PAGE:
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Identities Teaching Identities

by Louisa Koschyk

‘We are all unique’. A phrase which children are frequently told - whether it is plastered on school walls or echoed in motivational speeches. While they will enthusiastically share their prowess in sports or musical talents, delving deeper into the intricacies of what truly makes them unique can leave both children and adults alike at a loss for words. How do you articulate your own uniqueness? Not only will children find this hard to pinpoint but many adults do as well. We are talking about the intricacies of people’s identities - trying to understand these, let alone know how to interact with other identities, is a challenge everyone consistently faces. 


At the end of the day, identities will always be completely unique, however, there are some general structures we can use to understand them a bit further. 

Our identity is made up of two different aspects: 

  • Things we have control over (what we chose to spend our time doing for example) 

  • Things that our environment has forced upon us (our age for example). 

These are not completely separate in real life. However, attempting to separate them can help us to delve a bit deeper.

The aspects or facets of identity that we have no (or minimal) control over can include our age, sexual orientation, race, ability status, nationality, etc.:

I will purposefully not speak of intersectionality here, as it is a term that can often be misunderstood. Instead, I will use the term, linked identities. Everyone’s identities are the culmination of their linked identity facets. The facets do not exist in silo - I can’t speak about my experience being white without also considering the fact that I am a queer woman.

These linked identities will influence how we see ourselves in different situations:

A black, gay teacher may be particularly aware of their race when teaching classes of majority white students. However, once amongst predominantly straight staff, who discuss their private life over lunch, they may be more aware of their sexual orientation facet as they feel that this more actively ‘others’ them. 

The details of the facets of our identity can and many will change throughout our lives and hold a different importance for us. For example, we will be a different age, may live in different locations or have a different sexual orientation. Even aspects of our identity which are more fixed, such as race, can still change in importance throughout our lives. Notably, even at the same point in our lives, the facets may form bigger parts of our identities based on our immediate surroundings. For example, for someone in their early 20s, their sexual orientation might be a particularly prominent facet of their identity as it is something they are exploring and are very aware of when meeting new people. However, when this person is in their 40s, with a family and more consistent friends and family, their sexual orientation may not be an aspect of their identity that they consider very often.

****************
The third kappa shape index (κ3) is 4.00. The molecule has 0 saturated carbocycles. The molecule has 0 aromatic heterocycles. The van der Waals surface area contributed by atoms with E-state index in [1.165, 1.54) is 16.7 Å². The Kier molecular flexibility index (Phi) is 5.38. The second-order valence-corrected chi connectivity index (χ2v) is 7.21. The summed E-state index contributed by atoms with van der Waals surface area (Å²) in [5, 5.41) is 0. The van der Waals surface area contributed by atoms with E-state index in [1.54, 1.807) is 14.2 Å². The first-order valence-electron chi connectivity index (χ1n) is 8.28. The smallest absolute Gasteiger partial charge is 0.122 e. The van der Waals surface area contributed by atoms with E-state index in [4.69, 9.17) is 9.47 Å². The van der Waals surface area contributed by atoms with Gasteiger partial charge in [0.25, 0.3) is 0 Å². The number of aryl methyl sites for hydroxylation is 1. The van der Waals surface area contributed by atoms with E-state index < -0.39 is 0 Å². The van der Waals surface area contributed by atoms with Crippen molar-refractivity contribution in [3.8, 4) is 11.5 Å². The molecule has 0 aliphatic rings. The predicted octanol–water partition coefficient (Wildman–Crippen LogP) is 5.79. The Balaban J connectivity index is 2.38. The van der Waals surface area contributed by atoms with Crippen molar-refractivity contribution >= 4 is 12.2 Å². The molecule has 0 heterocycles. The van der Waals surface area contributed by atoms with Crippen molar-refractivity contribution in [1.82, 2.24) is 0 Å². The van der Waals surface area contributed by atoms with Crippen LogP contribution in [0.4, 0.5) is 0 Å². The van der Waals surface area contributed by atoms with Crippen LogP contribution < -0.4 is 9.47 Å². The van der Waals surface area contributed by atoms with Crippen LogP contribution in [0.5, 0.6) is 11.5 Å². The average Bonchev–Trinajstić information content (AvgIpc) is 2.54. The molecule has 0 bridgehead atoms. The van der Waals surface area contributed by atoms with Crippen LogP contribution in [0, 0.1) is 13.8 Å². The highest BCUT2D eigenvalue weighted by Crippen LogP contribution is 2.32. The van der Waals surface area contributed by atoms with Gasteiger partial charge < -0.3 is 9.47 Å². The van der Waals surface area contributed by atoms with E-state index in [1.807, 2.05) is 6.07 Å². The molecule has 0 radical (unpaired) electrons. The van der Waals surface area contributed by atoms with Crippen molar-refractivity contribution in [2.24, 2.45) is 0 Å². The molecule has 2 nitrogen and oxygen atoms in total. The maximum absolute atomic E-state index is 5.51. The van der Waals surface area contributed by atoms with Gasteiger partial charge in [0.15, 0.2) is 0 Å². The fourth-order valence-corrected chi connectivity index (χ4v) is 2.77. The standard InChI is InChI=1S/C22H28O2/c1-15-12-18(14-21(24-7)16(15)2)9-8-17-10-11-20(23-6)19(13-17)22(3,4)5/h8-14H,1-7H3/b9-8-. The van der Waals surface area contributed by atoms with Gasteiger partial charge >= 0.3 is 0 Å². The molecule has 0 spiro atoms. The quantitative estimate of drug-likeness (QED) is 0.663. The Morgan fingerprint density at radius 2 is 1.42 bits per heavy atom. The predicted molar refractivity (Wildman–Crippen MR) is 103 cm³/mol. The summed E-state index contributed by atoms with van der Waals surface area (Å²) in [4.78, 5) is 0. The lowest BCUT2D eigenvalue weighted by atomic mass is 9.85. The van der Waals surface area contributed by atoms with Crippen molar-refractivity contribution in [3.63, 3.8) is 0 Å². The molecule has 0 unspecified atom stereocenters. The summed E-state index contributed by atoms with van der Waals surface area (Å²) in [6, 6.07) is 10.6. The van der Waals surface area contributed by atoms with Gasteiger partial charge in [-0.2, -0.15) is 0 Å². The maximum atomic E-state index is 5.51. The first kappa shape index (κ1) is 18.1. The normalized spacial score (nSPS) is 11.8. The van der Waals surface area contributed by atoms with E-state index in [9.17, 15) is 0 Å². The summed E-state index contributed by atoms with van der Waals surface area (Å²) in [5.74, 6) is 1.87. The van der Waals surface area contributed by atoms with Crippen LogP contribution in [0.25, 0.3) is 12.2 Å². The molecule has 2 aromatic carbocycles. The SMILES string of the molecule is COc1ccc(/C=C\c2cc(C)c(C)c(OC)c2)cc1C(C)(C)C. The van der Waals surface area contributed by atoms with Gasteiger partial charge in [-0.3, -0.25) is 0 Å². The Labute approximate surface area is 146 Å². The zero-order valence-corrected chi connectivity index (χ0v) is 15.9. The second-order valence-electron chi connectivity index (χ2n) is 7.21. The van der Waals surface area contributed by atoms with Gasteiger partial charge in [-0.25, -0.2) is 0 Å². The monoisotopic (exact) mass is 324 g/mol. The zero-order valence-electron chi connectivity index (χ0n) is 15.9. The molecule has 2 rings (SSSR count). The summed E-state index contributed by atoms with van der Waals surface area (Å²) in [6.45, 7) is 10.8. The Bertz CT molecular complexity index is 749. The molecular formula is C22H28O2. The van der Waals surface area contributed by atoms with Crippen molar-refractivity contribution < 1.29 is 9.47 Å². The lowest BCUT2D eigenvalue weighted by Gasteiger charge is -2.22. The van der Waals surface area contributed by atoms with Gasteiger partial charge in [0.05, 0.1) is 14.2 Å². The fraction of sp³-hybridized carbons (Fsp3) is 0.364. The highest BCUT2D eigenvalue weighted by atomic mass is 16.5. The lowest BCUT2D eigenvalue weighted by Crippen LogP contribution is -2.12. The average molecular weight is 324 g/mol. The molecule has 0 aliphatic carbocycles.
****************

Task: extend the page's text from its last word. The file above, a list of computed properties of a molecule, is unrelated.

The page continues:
The resource, which can be found in our membership library (link at the end of this piece), explains this further and provides a toolkit.


Reflectiveness to be able to teach

Despite the perceptions of some school children, teachers are, in fact, human beings. Moreover, teachers (like any person) have intricate identities. We ask teachers to be significant in the identity formation of their pupils, to guide them through systems of oppression and privilege and empower them to become upstanders, not bystanders, for themselves and their community. To be able to effectively do this, teachers need to first be aware of their own facets of identity, their own privileges and histories of oppression. Having a reflective awareness and an in-depth understanding of themselves will allow them to ‘role model’ and have open discussions about this with their pupils. This will also draw more awareness to their words and actions, there may be ways in which they unconsciously act on their privileges to the detriment of others. 

When working with Children and Young People (CYP)

As an adult, having a reflective awareness of one’s own identity facets can influence practice in some of the following ways:


As a key adult, we spend a lot of our time modeling learning for our children. We model how to solve long division, we model a good example of a story introduction, we model how we want children to interact with us by showing good manners to other people. These are all chosen moments in time where we actively model. However, it is often forgotten that simply by sharing a space with children and young people we are modeling how to be a person. We model how we enact facets of our identity and how these impact the relationships we form.